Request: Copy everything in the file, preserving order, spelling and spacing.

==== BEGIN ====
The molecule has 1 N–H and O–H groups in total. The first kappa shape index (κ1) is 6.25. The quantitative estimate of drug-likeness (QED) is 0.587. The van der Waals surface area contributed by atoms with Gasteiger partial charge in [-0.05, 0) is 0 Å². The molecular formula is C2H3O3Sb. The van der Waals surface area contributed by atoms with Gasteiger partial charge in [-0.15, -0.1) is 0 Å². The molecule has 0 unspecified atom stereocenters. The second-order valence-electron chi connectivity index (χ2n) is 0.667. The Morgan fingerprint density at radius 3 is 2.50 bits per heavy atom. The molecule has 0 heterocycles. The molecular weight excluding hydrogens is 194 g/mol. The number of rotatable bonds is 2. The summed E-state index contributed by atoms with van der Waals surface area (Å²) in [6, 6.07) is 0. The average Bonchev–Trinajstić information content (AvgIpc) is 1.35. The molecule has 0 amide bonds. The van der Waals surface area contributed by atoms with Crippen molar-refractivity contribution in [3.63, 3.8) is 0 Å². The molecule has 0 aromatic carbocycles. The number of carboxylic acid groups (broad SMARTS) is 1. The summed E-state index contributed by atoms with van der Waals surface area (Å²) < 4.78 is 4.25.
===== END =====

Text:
The molecule has 1 N–H and O–H groups in total. The first kappa shape index (κ1) is 6.25. The quantitative estimate of drug-likeness (QED) is 0.587. The van der Waals surface area contributed by atoms with Gasteiger partial charge in [-0.05, 0) is 0 Å². The molecular formula is C2H3O3Sb. The van der Waals surface area contributed by atoms with Gasteiger partial charge in [-0.15, -0.1) is 0 Å². The molecule has 0 unspecified atom stereocenters. The second-order valence-electron chi connectivity index (χ2n) is 0.667. The Morgan fingerprint density at radius 3 is 2.50 bits per heavy atom. The molecule has 0 heterocycles. The molecular weight excluding hydrogens is 194 g/mol. The number of rotatable bonds is 2. The summed E-state index contributed by atoms with van der Waals surface area (Å²) in [6, 6.07) is 0. The average Bonchev–Trinajstić information content (AvgIpc) is 1.35. The molecule has 0 amide bonds. The van der Waals surface area contributed by atoms with Crippen molar-refractivity contribution in [3.63, 3.8) is 0 Å². The molecule has 0 aromatic carbocycles. The number of carboxylic acid groups (broad SMARTS) is 1. The summed E-state index contributed by atoms with van der Waals surface area (Å²) < 4.78 is 4.25.